Thursday, 13 September 2018

The New Synagogue in
Berlin has new life 80
years after Kristallnacht

The Dome of the New Synagogue on Oranienburger Straße, the main synagogue of the Jewish community in Berlin (Photograph: Patrick Comerford, 2018)

Patrick Comerford

The apartment I am staying in an apartment on Tucholskystraße is just around the corner from the Neue Synagoge or ‘New Synagogue’ on Oranienburger Straße, the main synagogue of the Jewish community in Berlin.

After a day-long visit to concentration camp at Sachsenhausen in Oranienburg yesterday [12 September 2018], I spent a few hours in New Synagogue. With its domes, exotic and eastern Moorish style, and its resemblance to the Alhambra, it is an important work of architecture from the mid-19th century in Berlin.

Jews have been living in Berlin since the end of the 13th century. They were expelled in 1573, but they returned to the city over the next 100 years, and in 1671 the Elector Friedrich Wilhelm granted two Jewish refugees from Austria and their families the right to settle in Berlin.

The Jewish population in Berlin continued to grow in the 17th and 18th centuries, despite efforts by the Kings of Prussia to limit their number, and Jews in Berlin were prominent in various aspects of the city’s economic, intellectual and cultural life.

The first synagogue in Berlin opened in 1712. At first, it was known as the ‘Great Synagogue,’ but later it was known as the ‘Old Synagogue.’

Berlin became the first centre of Haskalah, the Jewish cultural enlightenment movement, and its most renowned exponent, Moses Mendlessohn, lived in this city. The Judische Freischule, established in Berlin in 1778, was the first Jewish institution of learning that taught the German language, and the curriculum included general subjects.

In the 19th and early 20th century, the Jewish population of Berlin increased greatly – from 3,300 in 1812, to 28,000 in 1866, to 142,000 in 1910. The rapid rise was the result of a mass influx of Jews from provincial towns and from the eastern provinces of Imperial Germany, especially from Posen (today Poznan, Poland) and from Eastern Europe.

A high percentage of Berlin’s Jewish population, therefore, was made up of Ostjuden or Jews from the East, and this situation had considerable impact on both the Jewish and the non-Jewish population of Berlin.

The New Synagogue on Oranienburger Straße was built in 1859-1866 as the main synagogue of the Berlin’s Jewish community. It was designed by the architect Eduard Knoblauch (1801-1865) in a splendid eastern Moorish style, inspired by the Alhambra,. When Knoblauch died in 1865, the project was taken over by Friedrich August Stüler, who took responsibility for completing the building and for its interior arrangement, design and decoration.

The synagogue opened in 1866 in the presence of Count Otto von Bismarck, then the Minister President of Prussia.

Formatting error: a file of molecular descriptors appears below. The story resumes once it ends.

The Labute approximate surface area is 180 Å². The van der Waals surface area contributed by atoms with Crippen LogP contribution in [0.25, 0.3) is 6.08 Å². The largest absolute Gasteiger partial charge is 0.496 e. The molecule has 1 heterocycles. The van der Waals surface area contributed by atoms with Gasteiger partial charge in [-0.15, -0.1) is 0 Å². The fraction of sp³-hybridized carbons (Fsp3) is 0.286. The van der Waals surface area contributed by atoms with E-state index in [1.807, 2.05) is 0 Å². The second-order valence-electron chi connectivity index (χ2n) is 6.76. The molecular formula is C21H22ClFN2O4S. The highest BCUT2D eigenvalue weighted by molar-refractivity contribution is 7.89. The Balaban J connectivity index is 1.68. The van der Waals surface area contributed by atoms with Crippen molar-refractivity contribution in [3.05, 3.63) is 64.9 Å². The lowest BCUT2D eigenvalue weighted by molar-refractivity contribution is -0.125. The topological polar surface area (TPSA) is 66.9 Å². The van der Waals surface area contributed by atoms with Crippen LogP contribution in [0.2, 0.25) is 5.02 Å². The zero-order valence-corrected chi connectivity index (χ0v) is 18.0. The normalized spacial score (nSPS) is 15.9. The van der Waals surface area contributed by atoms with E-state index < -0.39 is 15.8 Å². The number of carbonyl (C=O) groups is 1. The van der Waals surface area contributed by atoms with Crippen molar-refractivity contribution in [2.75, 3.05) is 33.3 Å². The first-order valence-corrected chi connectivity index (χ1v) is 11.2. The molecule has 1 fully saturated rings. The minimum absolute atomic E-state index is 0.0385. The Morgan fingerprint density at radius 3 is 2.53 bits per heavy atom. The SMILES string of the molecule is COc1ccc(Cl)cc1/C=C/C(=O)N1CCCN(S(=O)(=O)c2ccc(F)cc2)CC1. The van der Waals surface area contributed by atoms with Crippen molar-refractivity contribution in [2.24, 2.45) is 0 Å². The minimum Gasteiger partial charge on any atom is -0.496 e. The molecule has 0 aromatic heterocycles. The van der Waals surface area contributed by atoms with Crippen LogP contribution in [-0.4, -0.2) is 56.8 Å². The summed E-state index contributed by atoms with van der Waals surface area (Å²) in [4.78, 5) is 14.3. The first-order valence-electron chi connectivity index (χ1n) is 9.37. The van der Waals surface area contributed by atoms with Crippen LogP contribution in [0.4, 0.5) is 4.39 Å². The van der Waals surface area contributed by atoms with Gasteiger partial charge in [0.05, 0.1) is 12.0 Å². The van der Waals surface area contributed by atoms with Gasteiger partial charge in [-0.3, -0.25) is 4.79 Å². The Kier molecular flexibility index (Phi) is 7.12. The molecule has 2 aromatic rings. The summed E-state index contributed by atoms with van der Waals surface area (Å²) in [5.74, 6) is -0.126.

Tucholskystraße is on the corner of Oranienburger Straßefrom, close to the Neue Synagoge or ‘New Synagogue’ (Photograph: Patrick Comerford, 2018)

The front of the building, facing Oranienburger Straße, is richly ornamented with shaped bricks and terracotta, accented by coloured glazed bricks. Beyond the entrance, the building’s alignment changes to merge with pre-existing structures.

The synagogue’s main dome with its gilded ribs is an eye-catching sight. The central dome is flanked by two smaller pavilion-like domes on the two side-wings. Beyond the façade was the front hall and the main hall with 3,000 seats. Due to the unfavourable alignment of the property, the building’s design required adjustment along a slightly turned axis.

The Neue Synagoge is also an early example of the use of iron in construction. Iron was a new building material and the iron used in building was visible in the outside columns, as well and in the construction of the dome. Iron was also a core component for the now-lost floor structure of the main hall.

The New Synagogue was the largest synagogue in Germany at the time, seating 3,000 people. The building housed public concerts, including a violin concert with Albert Einstein in 1930. With an organ and a choir, the religious services reflected the liberal developments in the Jewish worship at the time.

The New Synagogue was one of the few synagogues in Germany to survive Kristallnacht in 1938 (Photograph: Patrick Comerford, 2018)

This was one of the few synagogues in Germany to survive Kristallnacht or the November Pogrom 80 years ago on the night of 8 and 9 November 1938, when Nazi mobs broke into the Neue Synagoge, desecrated Torah scrolls, smashed furniture and furnishings, piled them up and set them on fire.

Wilhelm Krützfeld, head of the local police precinct, was on duty that night. He ordered the Nazi mob to disperse. He told them the building was a protected historical landmark and drew his pistol, warning he would use it to uphold the law for its protection. This gave time for the fire brigade to arrive and put out the fire before it spread to the main building, and the synagogue was saved from destruction.